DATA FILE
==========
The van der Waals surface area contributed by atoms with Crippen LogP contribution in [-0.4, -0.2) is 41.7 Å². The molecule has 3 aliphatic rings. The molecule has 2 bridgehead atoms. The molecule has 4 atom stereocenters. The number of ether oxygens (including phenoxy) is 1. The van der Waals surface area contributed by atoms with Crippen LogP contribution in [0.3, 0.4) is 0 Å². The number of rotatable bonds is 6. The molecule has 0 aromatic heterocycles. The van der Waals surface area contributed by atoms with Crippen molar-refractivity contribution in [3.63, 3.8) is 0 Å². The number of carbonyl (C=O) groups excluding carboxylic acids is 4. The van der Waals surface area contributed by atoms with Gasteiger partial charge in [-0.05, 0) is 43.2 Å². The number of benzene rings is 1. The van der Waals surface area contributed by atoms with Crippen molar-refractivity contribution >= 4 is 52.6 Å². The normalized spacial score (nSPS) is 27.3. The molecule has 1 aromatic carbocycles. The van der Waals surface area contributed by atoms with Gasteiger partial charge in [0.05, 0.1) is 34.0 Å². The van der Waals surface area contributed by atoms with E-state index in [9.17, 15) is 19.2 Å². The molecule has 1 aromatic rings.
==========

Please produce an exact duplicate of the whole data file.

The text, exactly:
The van der Waals surface area contributed by atoms with Crippen LogP contribution in [-0.4, -0.2) is 41.7 Å². The molecule has 3 aliphatic rings. The molecule has 2 bridgehead atoms. The molecule has 4 atom stereocenters. The number of ether oxygens (including phenoxy) is 1. The van der Waals surface area contributed by atoms with Crippen LogP contribution in [0.3, 0.4) is 0 Å². The number of rotatable bonds is 6. The molecule has 0 aromatic heterocycles. The van der Waals surface area contributed by atoms with Crippen molar-refractivity contribution in [3.63, 3.8) is 0 Å². The number of carbonyl (C=O) groups excluding carboxylic acids is 4. The van der Waals surface area contributed by atoms with Gasteiger partial charge in [-0.05, 0) is 43.2 Å². The number of benzene rings is 1. The van der Waals surface area contributed by atoms with Crippen molar-refractivity contribution >= 4 is 52.6 Å². The normalized spacial score (nSPS) is 27.3. The molecule has 1 aromatic carbocycles. The van der Waals surface area contributed by atoms with Gasteiger partial charge in [0.05, 0.1) is 34.0 Å². The van der Waals surface area contributed by atoms with E-state index in [9.17, 15) is 19.2 Å². The molecule has 1 aromatic rings.